Pope Francis will travel to Israel, the West Bank and Jordan in May, his first visit to the Holy Land and one that comes amid a new U.S. push for peace between Israel and the Palestinians.
Francis told thousands gathered in the rain for his weekly Sunday blessing that ‘in the climate of joy that is typical of the Christmas season,’ he was announcing a visit May 24-26 to Amman, Bethlehem and Jerusalem. It is the only papal trip confirmed so far for 2014 and the second foreign trip of Francis’ pontificate, following his 2013 visit to Brazil for World Youth Day.
Francis said his prime aim was to commemorate the 50th anniversary of the historic meeting in Jerusalem between Pope Paul VI and the then-spiritual leader of the world’s Orthodox Christians, Ecumenical Patriarch Atengora. Catholics and Orthodox have been divided since the Great Schism of 1054, precipitated largely by disagreements over the primacy of the pope.
Francis will be joined in Jerusalem by the current ecumenical patriarch, Bartholomew. They will celebrate Mass together at the Church of the Holy Sepulchre, where the faithful believe Jesus was crucified and buried, Francis said.
But the visit also underscores Francis’ close ties to the Jewish community, his outreach to Muslims and the Vatican’s longstanding call for peace between Israel and the Palestinians. The announcement was made just as U.S. Secretary of State John Kerry wrapped up three days of talks with Israeli and Palestinian leaders in a new U.S. bid for peace.
In his Christmas address, Francis singled out the Holy Land for prayers, saying ‘Bless the land where you chose to come into the world, and grant a favorable outcome to the peace talks between Israelis and Palestinians.’
On Sunday, the Palestinian news agency Wafa said President Mahmoud Abbas welcomed the visit and said he hoped it would ‘contribute to alleviate the suffering of the Palestinian people who aspire for freedom, justice and independence.’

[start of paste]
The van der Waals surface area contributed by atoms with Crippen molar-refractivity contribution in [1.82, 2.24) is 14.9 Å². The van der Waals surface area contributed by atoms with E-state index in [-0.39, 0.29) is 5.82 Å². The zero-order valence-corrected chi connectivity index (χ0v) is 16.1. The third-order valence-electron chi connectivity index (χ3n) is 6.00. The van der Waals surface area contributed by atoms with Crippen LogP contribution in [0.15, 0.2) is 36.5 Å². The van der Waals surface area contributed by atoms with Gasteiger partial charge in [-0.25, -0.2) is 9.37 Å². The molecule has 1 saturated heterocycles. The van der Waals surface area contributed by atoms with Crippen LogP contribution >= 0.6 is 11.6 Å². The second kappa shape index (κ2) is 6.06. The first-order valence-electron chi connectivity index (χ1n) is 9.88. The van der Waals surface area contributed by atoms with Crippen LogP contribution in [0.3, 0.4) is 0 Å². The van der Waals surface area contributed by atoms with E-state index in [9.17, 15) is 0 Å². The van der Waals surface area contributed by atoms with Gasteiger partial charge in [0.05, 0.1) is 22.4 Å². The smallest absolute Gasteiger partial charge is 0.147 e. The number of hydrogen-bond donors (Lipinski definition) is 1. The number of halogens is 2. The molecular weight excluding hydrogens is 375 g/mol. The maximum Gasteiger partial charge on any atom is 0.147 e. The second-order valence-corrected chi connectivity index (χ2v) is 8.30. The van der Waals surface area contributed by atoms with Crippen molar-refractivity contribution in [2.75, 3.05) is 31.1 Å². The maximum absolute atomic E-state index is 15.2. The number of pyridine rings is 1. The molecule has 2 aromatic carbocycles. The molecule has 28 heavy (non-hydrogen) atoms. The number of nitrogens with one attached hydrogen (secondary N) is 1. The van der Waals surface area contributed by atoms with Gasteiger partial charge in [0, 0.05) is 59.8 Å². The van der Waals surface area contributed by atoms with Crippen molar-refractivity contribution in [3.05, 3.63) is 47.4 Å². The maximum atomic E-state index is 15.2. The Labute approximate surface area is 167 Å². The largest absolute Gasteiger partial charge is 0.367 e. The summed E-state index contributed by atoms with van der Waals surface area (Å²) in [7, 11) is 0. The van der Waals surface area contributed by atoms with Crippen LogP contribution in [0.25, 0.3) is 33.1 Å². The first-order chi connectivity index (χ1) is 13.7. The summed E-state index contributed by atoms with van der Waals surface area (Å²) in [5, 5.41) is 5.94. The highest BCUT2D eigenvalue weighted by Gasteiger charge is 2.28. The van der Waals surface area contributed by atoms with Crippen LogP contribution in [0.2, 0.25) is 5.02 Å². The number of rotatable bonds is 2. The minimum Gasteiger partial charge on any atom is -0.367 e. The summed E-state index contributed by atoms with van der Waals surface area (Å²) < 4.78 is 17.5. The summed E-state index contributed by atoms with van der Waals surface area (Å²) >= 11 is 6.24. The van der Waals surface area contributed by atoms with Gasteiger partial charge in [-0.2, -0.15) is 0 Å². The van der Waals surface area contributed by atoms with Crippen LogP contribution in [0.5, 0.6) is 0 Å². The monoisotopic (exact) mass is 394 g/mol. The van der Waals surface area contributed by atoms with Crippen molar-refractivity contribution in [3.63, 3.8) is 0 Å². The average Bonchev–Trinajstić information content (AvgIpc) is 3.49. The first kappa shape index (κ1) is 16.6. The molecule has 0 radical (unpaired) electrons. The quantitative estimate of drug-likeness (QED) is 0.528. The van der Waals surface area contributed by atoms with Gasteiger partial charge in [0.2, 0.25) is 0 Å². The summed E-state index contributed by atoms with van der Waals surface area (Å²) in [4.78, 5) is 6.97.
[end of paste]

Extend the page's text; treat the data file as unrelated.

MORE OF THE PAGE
Jordan’s Royal Palace said the Amman leg of Francis’ visit—on May 24—would mark a ‘significant milestone for brotherhood and forgiveness between Muslims and Christians and consolidates the message of peace.’
Despite the geopolitical backdrop of the trip, the Catholic Church in the Holy Land insisted that the visit was aimed ‘mainly at spreading and promoting love, cooperation and peace among all inhabitants.’
Francis, an Argentine Jesuit who made forging relations with Jews and Muslims a priority of his tenure as archbishop of Buenos Aires, will be the fourth pope to visit the Holy Land after Paul VI’s landmark visit in 1964.
After decades of reluctance by the Vatican to recognize the Jewish state, the Polish-born John Paul II forged formal relations in 1993, following it up with an official visit to Israel in 2000 that included stops at the Holocaust memorial Yad Vashem and at the Western Wall, where he famously left a handwritten plea asking forgiveness for Christian persecution.
The German-born Pope Benedict XVI followed up nine years later with his own visit.
Francis’ full itinerary hasn’t been released, but the pope’s good friend, Rabbi Abraham Skorka, has said he hopes the pope will stop at the Western Wall, the holiest site where Jews can pray in Jerusalem. In a recent interview with The Associated Press, Skorka said he also hoped to pray with Francis in Bethlehem ‘to show the world it is possible.’